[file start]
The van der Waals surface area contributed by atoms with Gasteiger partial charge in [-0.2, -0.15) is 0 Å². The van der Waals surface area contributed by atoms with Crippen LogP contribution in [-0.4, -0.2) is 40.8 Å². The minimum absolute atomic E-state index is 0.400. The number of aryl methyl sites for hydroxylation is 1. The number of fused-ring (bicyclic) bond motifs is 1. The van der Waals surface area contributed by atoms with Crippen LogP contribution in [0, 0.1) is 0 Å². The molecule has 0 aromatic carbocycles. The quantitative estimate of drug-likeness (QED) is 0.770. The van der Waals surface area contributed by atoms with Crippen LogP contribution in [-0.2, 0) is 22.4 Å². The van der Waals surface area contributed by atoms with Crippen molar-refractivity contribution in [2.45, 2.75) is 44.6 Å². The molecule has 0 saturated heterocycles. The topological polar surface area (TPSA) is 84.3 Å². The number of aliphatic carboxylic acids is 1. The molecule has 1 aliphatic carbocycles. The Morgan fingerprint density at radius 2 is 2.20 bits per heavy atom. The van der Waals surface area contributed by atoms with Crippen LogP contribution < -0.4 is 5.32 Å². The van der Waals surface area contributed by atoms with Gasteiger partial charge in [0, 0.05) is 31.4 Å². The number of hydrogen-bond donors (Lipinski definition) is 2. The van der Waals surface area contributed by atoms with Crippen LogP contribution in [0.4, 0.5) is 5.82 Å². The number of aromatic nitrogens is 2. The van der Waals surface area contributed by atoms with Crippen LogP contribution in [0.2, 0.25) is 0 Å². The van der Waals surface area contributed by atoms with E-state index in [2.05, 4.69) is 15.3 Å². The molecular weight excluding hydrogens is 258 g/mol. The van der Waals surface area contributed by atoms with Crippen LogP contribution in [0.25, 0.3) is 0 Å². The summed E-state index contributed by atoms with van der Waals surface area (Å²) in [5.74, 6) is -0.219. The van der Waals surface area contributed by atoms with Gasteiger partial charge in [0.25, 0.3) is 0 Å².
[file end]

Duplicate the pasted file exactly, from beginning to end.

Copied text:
The van der Waals surface area contributed by atoms with Gasteiger partial charge in [-0.2, -0.15) is 0 Å². The van der Waals surface area contributed by atoms with Crippen LogP contribution in [-0.4, -0.2) is 40.8 Å². The minimum absolute atomic E-state index is 0.400. The number of aryl methyl sites for hydroxylation is 1. The number of fused-ring (bicyclic) bond motifs is 1. The van der Waals surface area contributed by atoms with Crippen LogP contribution in [0, 0.1) is 0 Å². The molecule has 0 aromatic carbocycles. The quantitative estimate of drug-likeness (QED) is 0.770. The van der Waals surface area contributed by atoms with Crippen LogP contribution in [-0.2, 0) is 22.4 Å². The van der Waals surface area contributed by atoms with Crippen molar-refractivity contribution in [2.45, 2.75) is 44.6 Å². The molecule has 0 saturated heterocycles. The topological polar surface area (TPSA) is 84.3 Å². The number of aliphatic carboxylic acids is 1. The molecule has 1 aliphatic carbocycles. The Morgan fingerprint density at radius 2 is 2.20 bits per heavy atom. The van der Waals surface area contributed by atoms with Crippen LogP contribution < -0.4 is 5.32 Å². The van der Waals surface area contributed by atoms with Gasteiger partial charge in [0, 0.05) is 31.4 Å². The number of hydrogen-bond donors (Lipinski definition) is 2. The van der Waals surface area contributed by atoms with Crippen LogP contribution in [0.4, 0.5) is 5.82 Å². The number of aromatic nitrogens is 2. The van der Waals surface area contributed by atoms with Crippen LogP contribution in [0.2, 0.25) is 0 Å². The van der Waals surface area contributed by atoms with E-state index in [2.05, 4.69) is 15.3 Å². The molecular weight excluding hydrogens is 258 g/mol. The van der Waals surface area contributed by atoms with Crippen LogP contribution in [0.25, 0.3) is 0 Å². The summed E-state index contributed by atoms with van der Waals surface area (Å²) in [5.74, 6) is -0.219. The van der Waals surface area contributed by atoms with Gasteiger partial charge in [0.25, 0.3) is 0 Å².